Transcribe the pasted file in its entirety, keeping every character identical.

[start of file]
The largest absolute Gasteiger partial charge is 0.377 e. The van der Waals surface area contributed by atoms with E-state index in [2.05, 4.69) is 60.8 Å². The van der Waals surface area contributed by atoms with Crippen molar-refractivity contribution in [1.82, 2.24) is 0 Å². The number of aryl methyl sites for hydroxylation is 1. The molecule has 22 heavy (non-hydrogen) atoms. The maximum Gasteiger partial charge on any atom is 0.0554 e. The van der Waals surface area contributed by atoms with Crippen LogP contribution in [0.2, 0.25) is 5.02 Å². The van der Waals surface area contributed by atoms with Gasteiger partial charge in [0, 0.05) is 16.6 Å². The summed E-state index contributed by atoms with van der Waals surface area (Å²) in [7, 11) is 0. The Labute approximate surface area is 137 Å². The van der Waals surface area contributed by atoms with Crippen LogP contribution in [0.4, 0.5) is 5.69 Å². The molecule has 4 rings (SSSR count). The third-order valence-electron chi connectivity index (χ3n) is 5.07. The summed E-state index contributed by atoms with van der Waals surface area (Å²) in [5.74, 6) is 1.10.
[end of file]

The largest absolute Gasteiger partial charge is 0.377 e. The van der Waals surface area contributed by atoms with E-state index in [2.05, 4.69) is 60.8 Å². The van der Waals surface area contributed by atoms with Crippen molar-refractivity contribution in [1.82, 2.24) is 0 Å². The number of aryl methyl sites for hydroxylation is 1. The molecule has 22 heavy (non-hydrogen) atoms. The maximum Gasteiger partial charge on any atom is 0.0554 e. The van der Waals surface area contributed by atoms with Crippen LogP contribution in [0.2, 0.25) is 5.02 Å². The van der Waals surface area contributed by atoms with Gasteiger partial charge in [0, 0.05) is 16.6 Å². The summed E-state index contributed by atoms with van der Waals surface area (Å²) in [7, 11) is 0. The Labute approximate surface area is 137 Å². The van der Waals surface area contributed by atoms with Crippen LogP contribution in [0.4, 0.5) is 5.69 Å². The molecule has 4 rings (SSSR count). The third-order valence-electron chi connectivity index (χ3n) is 5.07. The summed E-state index contributed by atoms with van der Waals surface area (Å²) in [5.74, 6) is 1.10.